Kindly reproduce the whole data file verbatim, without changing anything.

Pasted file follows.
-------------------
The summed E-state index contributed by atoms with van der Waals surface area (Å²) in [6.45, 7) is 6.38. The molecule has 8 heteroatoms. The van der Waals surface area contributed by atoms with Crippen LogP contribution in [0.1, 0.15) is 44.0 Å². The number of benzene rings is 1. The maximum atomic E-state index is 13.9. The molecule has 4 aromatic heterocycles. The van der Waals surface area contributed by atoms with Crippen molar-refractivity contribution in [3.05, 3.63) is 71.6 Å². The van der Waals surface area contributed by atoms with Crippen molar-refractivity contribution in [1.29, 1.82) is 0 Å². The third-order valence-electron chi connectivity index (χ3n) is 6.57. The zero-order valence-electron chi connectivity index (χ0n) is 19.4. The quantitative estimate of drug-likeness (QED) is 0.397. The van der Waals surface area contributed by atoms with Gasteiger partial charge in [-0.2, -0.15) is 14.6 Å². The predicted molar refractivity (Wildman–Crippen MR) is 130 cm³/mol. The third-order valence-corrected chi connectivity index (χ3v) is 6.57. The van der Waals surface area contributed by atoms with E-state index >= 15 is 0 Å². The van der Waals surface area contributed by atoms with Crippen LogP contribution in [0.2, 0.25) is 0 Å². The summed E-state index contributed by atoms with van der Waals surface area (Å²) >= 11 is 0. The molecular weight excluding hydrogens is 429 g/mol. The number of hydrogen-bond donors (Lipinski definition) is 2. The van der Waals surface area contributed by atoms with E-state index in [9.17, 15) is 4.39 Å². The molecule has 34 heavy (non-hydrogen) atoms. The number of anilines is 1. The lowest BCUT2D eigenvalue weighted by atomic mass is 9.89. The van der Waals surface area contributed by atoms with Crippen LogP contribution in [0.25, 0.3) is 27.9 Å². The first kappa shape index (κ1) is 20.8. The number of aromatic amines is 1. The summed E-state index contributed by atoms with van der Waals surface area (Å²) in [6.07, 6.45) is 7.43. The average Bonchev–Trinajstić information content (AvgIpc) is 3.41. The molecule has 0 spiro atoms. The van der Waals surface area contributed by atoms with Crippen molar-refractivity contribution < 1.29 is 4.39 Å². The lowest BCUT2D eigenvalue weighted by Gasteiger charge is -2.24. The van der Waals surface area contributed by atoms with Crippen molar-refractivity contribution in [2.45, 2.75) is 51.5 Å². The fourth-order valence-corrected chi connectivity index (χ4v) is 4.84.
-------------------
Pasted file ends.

The summed E-state index contributed by atoms with van der Waals surface area (Å²) in [6.45, 7) is 6.38. The molecule has 8 heteroatoms. The van der Waals surface area contributed by atoms with Crippen LogP contribution in [0.1, 0.15) is 44.0 Å². The number of benzene rings is 1. The maximum atomic E-state index is 13.9. The molecule has 4 aromatic heterocycles. The van der Waals surface area contributed by atoms with Crippen molar-refractivity contribution in [3.05, 3.63) is 71.6 Å². The van der Waals surface area contributed by atoms with Crippen molar-refractivity contribution in [1.29, 1.82) is 0 Å². The third-order valence-electron chi connectivity index (χ3n) is 6.57. The zero-order valence-electron chi connectivity index (χ0n) is 19.4. The quantitative estimate of drug-likeness (QED) is 0.397. The van der Waals surface area contributed by atoms with Gasteiger partial charge in [-0.2, -0.15) is 14.6 Å². The predicted molar refractivity (Wildman–Crippen MR) is 130 cm³/mol. The third-order valence-corrected chi connectivity index (χ3v) is 6.57. The van der Waals surface area contributed by atoms with E-state index >= 15 is 0 Å². The van der Waals surface area contributed by atoms with Crippen LogP contribution in [0.2, 0.25) is 0 Å². The summed E-state index contributed by atoms with van der Waals surface area (Å²) >= 11 is 0. The molecular weight excluding hydrogens is 429 g/mol. The number of hydrogen-bond donors (Lipinski definition) is 2. The van der Waals surface area contributed by atoms with E-state index in [9.17, 15) is 4.39 Å². The molecule has 34 heavy (non-hydrogen) atoms. The number of anilines is 1. The lowest BCUT2D eigenvalue weighted by atomic mass is 9.89. The van der Waals surface area contributed by atoms with Crippen LogP contribution in [0.25, 0.3) is 27.9 Å². The first kappa shape index (κ1) is 20.8. The number of aromatic amines is 1. The summed E-state index contributed by atoms with van der Waals surface area (Å²) in [6.07, 6.45) is 7.43. The average Bonchev–Trinajstić information content (AvgIpc) is 3.41. The molecule has 0 spiro atoms. The van der Waals surface area contributed by atoms with Crippen molar-refractivity contribution < 1.29 is 4.39 Å². The lowest BCUT2D eigenvalue weighted by Gasteiger charge is -2.24. The van der Waals surface area contributed by atoms with Crippen molar-refractivity contribution in [2.45, 2.75) is 51.5 Å². The fourth-order valence-corrected chi connectivity index (χ4v) is 4.84.